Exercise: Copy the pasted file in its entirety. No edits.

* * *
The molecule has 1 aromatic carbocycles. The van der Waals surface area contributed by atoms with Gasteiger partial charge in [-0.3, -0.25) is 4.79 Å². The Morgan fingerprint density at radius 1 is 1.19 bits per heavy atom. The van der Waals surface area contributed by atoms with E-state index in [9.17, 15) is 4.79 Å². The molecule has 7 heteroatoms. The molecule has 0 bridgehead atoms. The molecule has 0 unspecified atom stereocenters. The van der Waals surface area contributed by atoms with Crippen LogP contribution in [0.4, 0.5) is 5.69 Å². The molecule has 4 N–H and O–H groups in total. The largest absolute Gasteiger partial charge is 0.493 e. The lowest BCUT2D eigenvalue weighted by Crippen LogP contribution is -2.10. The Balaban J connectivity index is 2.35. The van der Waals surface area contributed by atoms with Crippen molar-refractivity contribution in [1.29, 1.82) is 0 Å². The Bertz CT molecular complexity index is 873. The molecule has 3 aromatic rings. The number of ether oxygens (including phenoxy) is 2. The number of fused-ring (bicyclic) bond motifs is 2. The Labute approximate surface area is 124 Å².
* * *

The molecule has 1 aromatic carbocycles. The van der Waals surface area contributed by atoms with Gasteiger partial charge in [-0.3, -0.25) is 4.79 Å². The Morgan fingerprint density at radius 1 is 1.19 bits per heavy atom. The van der Waals surface area contributed by atoms with E-state index in [9.17, 15) is 4.79 Å². The molecule has 7 heteroatoms. The molecule has 0 bridgehead atoms. The molecule has 0 unspecified atom stereocenters. The van der Waals surface area contributed by atoms with Crippen LogP contribution in [0.4, 0.5) is 5.69 Å². The molecule has 4 N–H and O–H groups in total. The largest absolute Gasteiger partial charge is 0.493 e. The lowest BCUT2D eigenvalue weighted by Crippen LogP contribution is -2.10. The Balaban J connectivity index is 2.35. The van der Waals surface area contributed by atoms with Crippen molar-refractivity contribution in [1.29, 1.82) is 0 Å². The Bertz CT molecular complexity index is 873. The molecule has 3 aromatic rings. The number of ether oxygens (including phenoxy) is 2. The number of fused-ring (bicyclic) bond motifs is 2. The Labute approximate surface area is 124 Å².